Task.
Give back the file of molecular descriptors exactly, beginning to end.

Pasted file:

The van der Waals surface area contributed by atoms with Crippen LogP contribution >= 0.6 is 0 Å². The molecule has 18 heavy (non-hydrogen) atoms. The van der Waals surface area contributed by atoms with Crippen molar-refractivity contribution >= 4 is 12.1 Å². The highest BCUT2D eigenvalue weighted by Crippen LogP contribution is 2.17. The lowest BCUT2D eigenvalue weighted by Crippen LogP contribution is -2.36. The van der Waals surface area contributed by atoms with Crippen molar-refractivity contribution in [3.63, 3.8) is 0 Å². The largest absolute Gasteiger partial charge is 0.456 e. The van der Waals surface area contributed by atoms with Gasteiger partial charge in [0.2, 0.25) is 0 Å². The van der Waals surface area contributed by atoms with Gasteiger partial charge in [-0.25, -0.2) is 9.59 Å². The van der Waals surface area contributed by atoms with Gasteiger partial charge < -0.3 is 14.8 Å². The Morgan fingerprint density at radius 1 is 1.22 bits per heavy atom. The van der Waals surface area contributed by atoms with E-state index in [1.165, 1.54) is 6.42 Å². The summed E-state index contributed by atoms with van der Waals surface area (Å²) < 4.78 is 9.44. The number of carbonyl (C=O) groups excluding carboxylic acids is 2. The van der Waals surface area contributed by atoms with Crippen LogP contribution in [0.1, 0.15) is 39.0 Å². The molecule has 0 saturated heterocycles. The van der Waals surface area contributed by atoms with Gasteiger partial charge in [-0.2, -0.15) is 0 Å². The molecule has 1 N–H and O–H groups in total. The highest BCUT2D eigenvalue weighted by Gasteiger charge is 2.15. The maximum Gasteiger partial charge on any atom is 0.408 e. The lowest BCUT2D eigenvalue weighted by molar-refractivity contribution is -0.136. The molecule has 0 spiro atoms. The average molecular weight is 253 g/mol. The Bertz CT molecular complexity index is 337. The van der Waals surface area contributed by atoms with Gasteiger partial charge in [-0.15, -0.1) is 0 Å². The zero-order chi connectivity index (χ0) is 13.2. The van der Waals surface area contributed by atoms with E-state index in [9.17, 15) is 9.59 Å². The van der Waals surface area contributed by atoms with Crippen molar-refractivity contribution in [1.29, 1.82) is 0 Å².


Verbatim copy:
The van der Waals surface area contributed by atoms with Crippen LogP contribution >= 0.6 is 0 Å². The molecule has 18 heavy (non-hydrogen) atoms. The van der Waals surface area contributed by atoms with Crippen molar-refractivity contribution >= 4 is 12.1 Å². The highest BCUT2D eigenvalue weighted by Crippen LogP contribution is 2.17. The lowest BCUT2D eigenvalue weighted by Crippen LogP contribution is -2.36. The van der Waals surface area contributed by atoms with Crippen molar-refractivity contribution in [3.63, 3.8) is 0 Å². The largest absolute Gasteiger partial charge is 0.456 e. The van der Waals surface area contributed by atoms with Gasteiger partial charge in [0.2, 0.25) is 0 Å². The van der Waals surface area contributed by atoms with Gasteiger partial charge in [-0.25, -0.2) is 9.59 Å². The van der Waals surface area contributed by atoms with Gasteiger partial charge < -0.3 is 14.8 Å². The Morgan fingerprint density at radius 1 is 1.22 bits per heavy atom. The van der Waals surface area contributed by atoms with E-state index in [1.165, 1.54) is 6.42 Å². The summed E-state index contributed by atoms with van der Waals surface area (Å²) < 4.78 is 9.44. The number of carbonyl (C=O) groups excluding carboxylic acids is 2. The van der Waals surface area contributed by atoms with Crippen LogP contribution in [0.1, 0.15) is 39.0 Å². The molecule has 0 saturated heterocycles. The van der Waals surface area contributed by atoms with Gasteiger partial charge in [-0.2, -0.15) is 0 Å². The molecule has 1 N–H and O–H groups in total. The highest BCUT2D eigenvalue weighted by Gasteiger charge is 2.15. The maximum Gasteiger partial charge on any atom is 0.408 e. The lowest BCUT2D eigenvalue weighted by molar-refractivity contribution is -0.136. The molecule has 0 spiro atoms. The average molecular weight is 253 g/mol. The Bertz CT molecular complexity index is 337. The van der Waals surface area contributed by atoms with Gasteiger partial charge in [-0.15, -0.1) is 0 Å². The zero-order chi connectivity index (χ0) is 13.2. The van der Waals surface area contributed by atoms with E-state index in [9.17, 15) is 9.59 Å². The van der Waals surface area contributed by atoms with Crippen molar-refractivity contribution in [1.29, 1.82) is 0 Å².